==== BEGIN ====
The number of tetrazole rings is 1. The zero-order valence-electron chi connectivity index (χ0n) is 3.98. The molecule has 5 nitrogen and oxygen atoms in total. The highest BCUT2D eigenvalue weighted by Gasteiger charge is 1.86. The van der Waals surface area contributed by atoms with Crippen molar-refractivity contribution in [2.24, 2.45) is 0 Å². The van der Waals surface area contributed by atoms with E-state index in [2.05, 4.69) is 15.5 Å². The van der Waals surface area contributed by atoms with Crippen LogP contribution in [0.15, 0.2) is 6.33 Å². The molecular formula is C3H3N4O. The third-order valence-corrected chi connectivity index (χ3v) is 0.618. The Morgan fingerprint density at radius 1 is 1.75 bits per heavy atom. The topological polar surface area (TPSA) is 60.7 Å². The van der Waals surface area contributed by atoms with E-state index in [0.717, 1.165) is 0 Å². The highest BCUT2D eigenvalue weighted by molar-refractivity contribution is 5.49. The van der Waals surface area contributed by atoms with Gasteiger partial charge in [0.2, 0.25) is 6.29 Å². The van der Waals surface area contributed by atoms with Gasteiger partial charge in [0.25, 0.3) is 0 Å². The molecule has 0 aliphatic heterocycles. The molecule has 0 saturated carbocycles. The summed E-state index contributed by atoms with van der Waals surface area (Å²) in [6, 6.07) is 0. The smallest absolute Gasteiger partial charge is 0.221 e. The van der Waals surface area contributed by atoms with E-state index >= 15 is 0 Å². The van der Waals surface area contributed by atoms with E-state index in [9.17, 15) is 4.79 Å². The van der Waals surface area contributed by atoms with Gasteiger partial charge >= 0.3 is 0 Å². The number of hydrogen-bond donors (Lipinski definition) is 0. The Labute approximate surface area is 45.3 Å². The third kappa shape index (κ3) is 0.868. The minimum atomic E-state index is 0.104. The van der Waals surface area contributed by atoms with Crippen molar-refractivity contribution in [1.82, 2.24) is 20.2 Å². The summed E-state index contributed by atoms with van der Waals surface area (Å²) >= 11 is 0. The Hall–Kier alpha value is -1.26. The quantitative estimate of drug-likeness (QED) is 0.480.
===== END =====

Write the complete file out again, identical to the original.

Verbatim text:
The number of tetrazole rings is 1. The zero-order valence-electron chi connectivity index (χ0n) is 3.98. The molecule has 5 nitrogen and oxygen atoms in total. The highest BCUT2D eigenvalue weighted by Gasteiger charge is 1.86. The van der Waals surface area contributed by atoms with Crippen molar-refractivity contribution in [2.24, 2.45) is 0 Å². The van der Waals surface area contributed by atoms with E-state index in [2.05, 4.69) is 15.5 Å². The van der Waals surface area contributed by atoms with Crippen LogP contribution in [0.15, 0.2) is 6.33 Å². The molecular formula is C3H3N4O. The third-order valence-corrected chi connectivity index (χ3v) is 0.618. The Morgan fingerprint density at radius 1 is 1.75 bits per heavy atom. The topological polar surface area (TPSA) is 60.7 Å². The van der Waals surface area contributed by atoms with E-state index in [0.717, 1.165) is 0 Å². The highest BCUT2D eigenvalue weighted by molar-refractivity contribution is 5.49. The van der Waals surface area contributed by atoms with Gasteiger partial charge in [0.2, 0.25) is 6.29 Å². The van der Waals surface area contributed by atoms with Gasteiger partial charge in [0.25, 0.3) is 0 Å². The molecule has 0 aliphatic heterocycles. The molecule has 0 saturated carbocycles. The summed E-state index contributed by atoms with van der Waals surface area (Å²) in [6, 6.07) is 0. The smallest absolute Gasteiger partial charge is 0.221 e. The van der Waals surface area contributed by atoms with E-state index >= 15 is 0 Å². The van der Waals surface area contributed by atoms with E-state index in [9.17, 15) is 4.79 Å². The van der Waals surface area contributed by atoms with Gasteiger partial charge >= 0.3 is 0 Å². The number of hydrogen-bond donors (Lipinski definition) is 0. The Labute approximate surface area is 45.3 Å². The third kappa shape index (κ3) is 0.868. The minimum atomic E-state index is 0.104. The van der Waals surface area contributed by atoms with Crippen molar-refractivity contribution in [1.82, 2.24) is 20.2 Å². The summed E-state index contributed by atoms with van der Waals surface area (Å²) >= 11 is 0. The Hall–Kier alpha value is -1.26. The quantitative estimate of drug-likeness (QED) is 0.480.